My first British CD review!

Many thanks to British singer and writer David Kidman for reviewing my CD Joyful Confluence for the online music magazine Fatea, a long-time music publisher and affiliate of the Cambridge Folk Festival! (Please note my CDs ship affordably to the UK and worldwide.) You can read it on their site or right here, where I’ve taken the liberty of adding some links.

“Now here’s something very different, and no mistake. Katherine is of Lithuanian descent but hails from Maine, and has a deep and insatiable fascination for a particular kind of musical instrument – the vintage fretless zither – of which there was a veritable plethora in the early 1900s. The best-known of this family of instruments, of course, is the autoharp (chorded zither), which has since secured a place in folk and old-time country/bluegrass music from the Carter Family to the Fariñas, and has a deservedly enthusiastic advocacy among cognoscenti and devotees of the roots session scene.

“Katherine, however, chooses to showcase the delights of the more obscure members of that family of instruments. She rejoices in exploring the unique sound-world of these esoteric creations to provide creative settings for her own (vocal and instrumental) original compositions, and on this disc she introduces us to four different members of the fretless zither family: the Marxophone, violin-guitar, Phonoharp No. 1 and harpeleik. All of these were originally developed as more accessible (and marketable) alternatives to the technically demanding Alpine zither; many were advertised as “the ultimate in DIY music-making”, and some were of the play-by-numbers variety, sold with numbered music sheets. The curiously-named Marxophone possesses a sound that’s something between the autoharp (or indeed the more well-known Appalachian dulcimer for that matter) and the hammered dulcimer, quite delicate yet strangely insistent: Katherine plays the Marxophone on just under half of the album’s 19 tracks, which range from appealingly descriptive pieces like Snowbound, Lighthouse Hill and Deepdale Beck to a florid arrangement of the traditional Cruel Sister melody and the passionately optimistic song Through The Fire.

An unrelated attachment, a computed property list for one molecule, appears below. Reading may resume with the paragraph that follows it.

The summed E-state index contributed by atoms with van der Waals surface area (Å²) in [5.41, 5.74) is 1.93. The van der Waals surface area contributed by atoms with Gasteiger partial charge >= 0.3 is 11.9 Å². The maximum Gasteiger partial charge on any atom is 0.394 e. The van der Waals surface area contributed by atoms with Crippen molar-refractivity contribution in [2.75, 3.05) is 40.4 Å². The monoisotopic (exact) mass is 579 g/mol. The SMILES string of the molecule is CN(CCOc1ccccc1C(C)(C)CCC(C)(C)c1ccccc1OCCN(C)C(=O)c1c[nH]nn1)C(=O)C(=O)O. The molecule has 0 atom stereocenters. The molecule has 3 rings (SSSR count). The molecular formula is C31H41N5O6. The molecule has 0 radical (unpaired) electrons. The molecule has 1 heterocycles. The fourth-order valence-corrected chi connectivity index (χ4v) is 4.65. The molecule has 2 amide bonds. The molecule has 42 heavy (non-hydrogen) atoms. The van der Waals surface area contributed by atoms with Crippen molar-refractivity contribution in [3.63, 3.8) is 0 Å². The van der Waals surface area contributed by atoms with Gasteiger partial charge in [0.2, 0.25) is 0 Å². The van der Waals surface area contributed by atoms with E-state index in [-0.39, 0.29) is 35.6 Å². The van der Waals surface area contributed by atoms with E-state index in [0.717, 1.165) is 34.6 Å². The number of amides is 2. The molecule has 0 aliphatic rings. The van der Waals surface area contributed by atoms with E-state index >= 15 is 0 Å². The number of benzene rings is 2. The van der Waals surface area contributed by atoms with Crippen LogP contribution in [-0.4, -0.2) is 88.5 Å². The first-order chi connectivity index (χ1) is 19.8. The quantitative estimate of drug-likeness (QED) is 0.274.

“The first-time listener is in no danger of growing weary of the special (and distinctive) timbre of the Marxophone, for Katherine intersperses between its featured tracks excursions onto the other instruments mentioned above. The even more obscure Phonoharp is a simpler variation on the autoharp, and features on just one track, the charming Since First I Gave My Heart To You/Sass medley, while in bold contrast Katherine turns in a sparkling account of the traditional Boys Of Blue Hill hornpipe on the hammered dulcimer. She picks up the rich-toned Swedish harpeleik (one was played by Shirley Abicair in the 60s!) to accompany herself on the album’s big narrative number The Ballad Of Judith Folger, and the Lithuanian instrument kanklės features on Vidury Lauke (a song from that country). Perhaps the most haunting sounds on the album come from the blatantly misleadingly-named violin-guitar, which looks nothing like either violin or guitar but instead is a kind of bowed psaltery similar to the ukelin – it features on two songs and one instrumental. And yet, maybe almost as haunting are the tracks showcasing the humble pump organ (Reeds In The Wind) or accordion (the songs Haul And Stack and Gone Beyond Gone, the latter also including a plaintive pennywhistle part).

“I think it will be clear by now that I was absolutely fascinated by this album. Katherine is totally committed to the advocacy of these weird and wonderful, almost totally neglected instruments, and she has just the right qualities for this task. Technique-wise, she has an assured sense of rhythm which she brings to counterpoint an acute feel for melody, while the excellent recording brilliantly captures the sonorous resonances of the instruments and on the songs gives Katherine’s expressive, well controlled singing the ideal degree of bloom to set against her own instrumental accompaniment.

“If you’ve lately developed a taste for what I might call the tang of exoticism in more unusual instrumental timbres e.g. the nyckelharpa (as played by the likes of Vicki Swan or Griselda Sanderson), then you’ll likely also respond to the intriguing and stimulating sound world of the fretless zither and its family members, and not least also to Katherine’s thoroughly engaging performance style. She can naturally and unashamedly move between stately and puckishly playful, but there’s always a simply feelgood vibe to Katherine’s musicianship, and the listener can’t help but be drawn into her artistic vision by dint of her joyous gentle virtuosity. Check out her website too, for lots more authoritative information regarding the multifarious instruments Katherine plays on this enchanting recording.”

David Kidman